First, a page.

Recently, I read Debt: The First 5000 Years, and The Fraying of the Petrodollar System. This has led to me thinking a lot about the nature of currency, and the way that currency systems can embody core contradictions that lead to their downfall. I’m worried that DAI contains such a contradiction, and that it will create a long-term crisis if it’s not addressed.
The contradiction exists between the following three statements:
- DAI is a currency.
- Every DAI is backed by at least $1 worth of high-quality collateral
- The price of DAI is pegged to be equal to $1
(See past discussion: [Poll] Should MakerDAO print unbacked DAI to solve the peg issue?)
I believe that these three statements form an economic trilemma. The issue is that the value of a currency is always higher than the objective value “backing” the currency. That’s because currencies become valuable by virtue of their being currencies. There is a self-sustaining positive feedback loop–a network effect–which makes the currency valuable.
Consider the example of gold. Gold is objectively valuable: it’s soft, malleable, conductive, pretty, etc. However, that objective value is a tiny fraction of its economic value. Almost all of its economic value is derived from the reliable expectation, confirmed by centuries of history and precedent, that other humans will find gold valuable and will want to use it as a currency. Other currencies (like dollars or Bitcoin) have even less objective value, but still command large valuations, entirely because they are accepted as currencies.
We can encode this observation into math as follows:
(Value of an asset used as currency) = (Objective own-value of the asset) + (Network value due to its use as a currency)
Applying it to DAI:
(Value of one DAI) = (Value of collateral backing 1 DAI) + (Per-unit value from DAI’s use as a currency)
From the examples of other currencies like gold, dollars, or bitcoin, we can expect that the “Value From Being A Currency” may become much larger than “Value of Collateral Backing”.
However, if we try to hold the price of DAI to be equal to $1, then we are in trouble. The “objective” value of something backed by $1 of collateral should be close to $1. Then let’s imagine, very conservatively, that the “value from being a currency” is only 1x of the objective value (even though for gold, dollars, etc, the true ratio is enormously higher). Plugging this into our equation, we arrive at:
(Price of DAI = $1) = (Value of collateral backing = $1) + (Value of DAI as currency = $1)
Since 1+1 != 1, there’s a contradiction here. The problem will manifest as the price of DAI consistently creeping above its peg, as excess currency-driven demand pushes the price up. In response, Maker will be forced to add larger and larger amounts of riskier collateral, in order to ensure that the supply will keep up with demand. The only way to get the equation to truly work will be to erode the value of the collateral towards zero; at that point, the equation balances:
(Price of DAI = $1) = (Value of collateral backing = $0) + (Value of DAI as a currency = $1)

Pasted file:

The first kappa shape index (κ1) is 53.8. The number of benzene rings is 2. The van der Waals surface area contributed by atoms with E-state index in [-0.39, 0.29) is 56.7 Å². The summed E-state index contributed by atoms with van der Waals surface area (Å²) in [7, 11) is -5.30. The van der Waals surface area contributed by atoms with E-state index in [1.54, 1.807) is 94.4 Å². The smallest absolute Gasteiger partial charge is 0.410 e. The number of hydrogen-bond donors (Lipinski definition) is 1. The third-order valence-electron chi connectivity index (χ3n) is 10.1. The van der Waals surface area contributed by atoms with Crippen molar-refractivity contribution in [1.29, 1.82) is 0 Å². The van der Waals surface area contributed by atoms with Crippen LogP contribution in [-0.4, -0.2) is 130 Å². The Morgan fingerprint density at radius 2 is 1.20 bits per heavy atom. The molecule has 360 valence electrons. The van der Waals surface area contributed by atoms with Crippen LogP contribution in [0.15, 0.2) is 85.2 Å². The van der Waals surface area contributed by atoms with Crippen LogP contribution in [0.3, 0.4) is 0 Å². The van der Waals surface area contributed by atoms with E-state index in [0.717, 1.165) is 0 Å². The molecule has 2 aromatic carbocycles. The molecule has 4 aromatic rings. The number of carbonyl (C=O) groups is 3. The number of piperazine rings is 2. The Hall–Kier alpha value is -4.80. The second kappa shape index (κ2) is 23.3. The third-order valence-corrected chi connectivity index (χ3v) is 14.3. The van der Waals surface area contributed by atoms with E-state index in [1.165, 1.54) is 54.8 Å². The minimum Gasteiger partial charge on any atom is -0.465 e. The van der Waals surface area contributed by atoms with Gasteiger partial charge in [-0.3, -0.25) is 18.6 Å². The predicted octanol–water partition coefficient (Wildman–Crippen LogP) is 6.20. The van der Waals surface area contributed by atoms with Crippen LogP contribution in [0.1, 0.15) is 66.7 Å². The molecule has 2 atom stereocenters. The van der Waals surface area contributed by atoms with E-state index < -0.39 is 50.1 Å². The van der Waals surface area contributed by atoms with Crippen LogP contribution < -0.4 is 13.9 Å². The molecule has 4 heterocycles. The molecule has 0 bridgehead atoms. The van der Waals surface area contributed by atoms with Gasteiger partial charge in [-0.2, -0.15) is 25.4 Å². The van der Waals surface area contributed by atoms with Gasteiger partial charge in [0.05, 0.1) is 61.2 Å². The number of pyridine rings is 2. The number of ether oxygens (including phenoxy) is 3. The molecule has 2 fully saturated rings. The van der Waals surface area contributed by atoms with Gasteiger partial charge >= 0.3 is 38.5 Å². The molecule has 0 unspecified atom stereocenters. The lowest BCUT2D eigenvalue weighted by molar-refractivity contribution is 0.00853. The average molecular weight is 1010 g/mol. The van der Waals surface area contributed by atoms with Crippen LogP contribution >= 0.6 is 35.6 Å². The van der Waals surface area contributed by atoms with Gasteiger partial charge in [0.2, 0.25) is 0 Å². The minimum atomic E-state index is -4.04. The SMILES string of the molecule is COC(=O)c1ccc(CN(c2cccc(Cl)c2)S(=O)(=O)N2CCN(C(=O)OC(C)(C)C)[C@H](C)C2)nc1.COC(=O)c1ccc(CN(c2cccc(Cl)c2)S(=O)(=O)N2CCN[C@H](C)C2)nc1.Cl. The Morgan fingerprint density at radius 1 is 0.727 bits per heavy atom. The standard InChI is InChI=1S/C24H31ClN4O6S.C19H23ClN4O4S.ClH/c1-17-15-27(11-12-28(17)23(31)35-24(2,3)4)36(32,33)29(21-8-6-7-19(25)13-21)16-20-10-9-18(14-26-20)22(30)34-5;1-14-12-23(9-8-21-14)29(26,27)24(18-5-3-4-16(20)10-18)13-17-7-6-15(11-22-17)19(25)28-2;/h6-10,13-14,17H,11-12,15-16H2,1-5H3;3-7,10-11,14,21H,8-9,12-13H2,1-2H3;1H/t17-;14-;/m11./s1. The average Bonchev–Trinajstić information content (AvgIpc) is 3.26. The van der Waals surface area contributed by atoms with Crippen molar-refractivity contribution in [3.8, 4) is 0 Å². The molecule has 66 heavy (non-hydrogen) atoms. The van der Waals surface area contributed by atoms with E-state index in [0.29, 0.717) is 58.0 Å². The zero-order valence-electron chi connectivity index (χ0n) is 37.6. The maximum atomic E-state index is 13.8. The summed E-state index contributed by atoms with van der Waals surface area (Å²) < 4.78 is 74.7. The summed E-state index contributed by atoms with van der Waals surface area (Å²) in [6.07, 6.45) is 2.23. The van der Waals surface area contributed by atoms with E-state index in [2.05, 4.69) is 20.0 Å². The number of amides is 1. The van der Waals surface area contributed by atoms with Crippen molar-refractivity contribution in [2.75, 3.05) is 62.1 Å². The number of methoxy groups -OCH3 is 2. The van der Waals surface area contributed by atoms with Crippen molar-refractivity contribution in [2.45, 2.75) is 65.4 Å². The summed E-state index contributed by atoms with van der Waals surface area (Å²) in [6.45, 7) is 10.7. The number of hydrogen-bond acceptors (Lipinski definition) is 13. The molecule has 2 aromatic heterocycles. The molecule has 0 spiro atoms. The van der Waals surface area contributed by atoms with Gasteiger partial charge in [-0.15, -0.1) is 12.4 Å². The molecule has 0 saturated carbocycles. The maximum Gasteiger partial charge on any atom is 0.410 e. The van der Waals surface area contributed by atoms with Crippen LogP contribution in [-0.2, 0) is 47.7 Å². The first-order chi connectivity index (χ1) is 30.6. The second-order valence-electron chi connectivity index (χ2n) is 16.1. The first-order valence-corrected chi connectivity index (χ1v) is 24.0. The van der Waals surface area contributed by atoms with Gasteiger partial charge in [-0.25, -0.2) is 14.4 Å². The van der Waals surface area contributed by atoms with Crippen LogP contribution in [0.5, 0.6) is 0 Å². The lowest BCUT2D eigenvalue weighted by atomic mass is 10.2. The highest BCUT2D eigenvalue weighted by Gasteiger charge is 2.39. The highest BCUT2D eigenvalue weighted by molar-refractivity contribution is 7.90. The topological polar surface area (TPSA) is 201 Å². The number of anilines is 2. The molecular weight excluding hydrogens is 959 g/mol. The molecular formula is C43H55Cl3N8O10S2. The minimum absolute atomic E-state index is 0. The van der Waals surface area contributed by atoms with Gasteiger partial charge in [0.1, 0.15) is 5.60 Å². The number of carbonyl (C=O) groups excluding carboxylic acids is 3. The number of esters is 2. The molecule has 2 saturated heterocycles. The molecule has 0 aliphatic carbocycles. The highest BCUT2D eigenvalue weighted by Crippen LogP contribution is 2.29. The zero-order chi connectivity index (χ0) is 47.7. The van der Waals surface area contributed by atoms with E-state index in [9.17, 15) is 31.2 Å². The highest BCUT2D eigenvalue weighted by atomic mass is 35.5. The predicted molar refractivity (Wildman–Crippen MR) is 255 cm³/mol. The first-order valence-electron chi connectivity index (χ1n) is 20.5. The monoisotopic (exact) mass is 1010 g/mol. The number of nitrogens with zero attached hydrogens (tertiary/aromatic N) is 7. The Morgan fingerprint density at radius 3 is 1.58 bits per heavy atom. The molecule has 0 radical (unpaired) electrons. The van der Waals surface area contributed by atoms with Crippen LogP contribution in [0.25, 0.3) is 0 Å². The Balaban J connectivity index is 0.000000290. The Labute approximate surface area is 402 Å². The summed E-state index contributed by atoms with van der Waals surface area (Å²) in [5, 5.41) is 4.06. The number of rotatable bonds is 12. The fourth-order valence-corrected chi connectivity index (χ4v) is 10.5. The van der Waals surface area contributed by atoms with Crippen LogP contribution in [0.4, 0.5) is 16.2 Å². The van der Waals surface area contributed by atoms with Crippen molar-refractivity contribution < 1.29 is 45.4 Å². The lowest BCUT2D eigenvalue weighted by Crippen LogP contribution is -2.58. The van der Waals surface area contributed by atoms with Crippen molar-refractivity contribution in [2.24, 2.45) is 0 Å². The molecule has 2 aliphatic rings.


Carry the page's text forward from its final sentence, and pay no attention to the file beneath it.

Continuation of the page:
This would make DAI into just another fiat currency; one that is backed by nothing other than an expectation that it will be valuable. Also, the version of MakerDAO that maintains the peg by loading up on risk will be much more vulnerable to shocks that could destroy the system.
Therefore, I think Maker should abandon the 1 DAI == $1 price peg, but hold onto the rule that 1 DAI is always backed by at least $1 of collateral. The price would start to float higher than $1 (perhaps materially higher over time, especially in a climate of dollar-devaluation), but users of DAI could always sleep easy knowing that the value of their DAI won’t go below $1.
This would make holding DAI much more appealing. The holder of DAI would have upside in the case of a weakening dollar (DAI would become over-collateralized and the price would rise), but downside protection in the case of a strong dollar (DAI would never drop below $1). As someone who is long-term bearish on the dollar (see The Fraying of the Petrodollar System), I could really use an asset with these properties.
This change would be inconvenient for a certain set of users: users who (for regulatory or tax reasons) need a perfect peg for the U.S. dollar, rather than a stable cryptocurrency in general. However, for those users, I believe DAI is already strictly inferior to USDC. If you’re looking for a perfect dollar peg, then USDC is that, and there’s no reason to take all the additional risk and complexity of MakerDAO. Also, as crypto matures, the U.S. government is nearly certain to apply regulatory pressure to push users towards stable currencies that are de-facto controlled by the U.S. government. Thus, all of the users who most care about the U.S. dollar peg (for regulatory or tax reasons) are users who are likely to be pushed out of the DAI ecosystem over time, anyway. Based on this thread I understand that there’s already regulatory pressure for MakerDAO to break the peg.
If we decide to go down this road, we should put some thought into how to maintain price stability without a strict peg. I think doing some expectation-setting would help; e.g. we could target a price growth rate of 3%, and use the DSR as a mechanism to help meet the target. This might seem like it’s compromising on the goal of being a stable currency. However, a system with some short-term price variation will actually be more stable than something with no apparent price volatility, but that is built on a contradiction. If unaddressed, I think the contradiction will eventually trigger a debt crisis that undermines price stability, perhaps permanently.
Thanks for reading this post! I know a lot of folks here have a much deeper understanding of DAI than I do, and I look forward to reading your thoughts.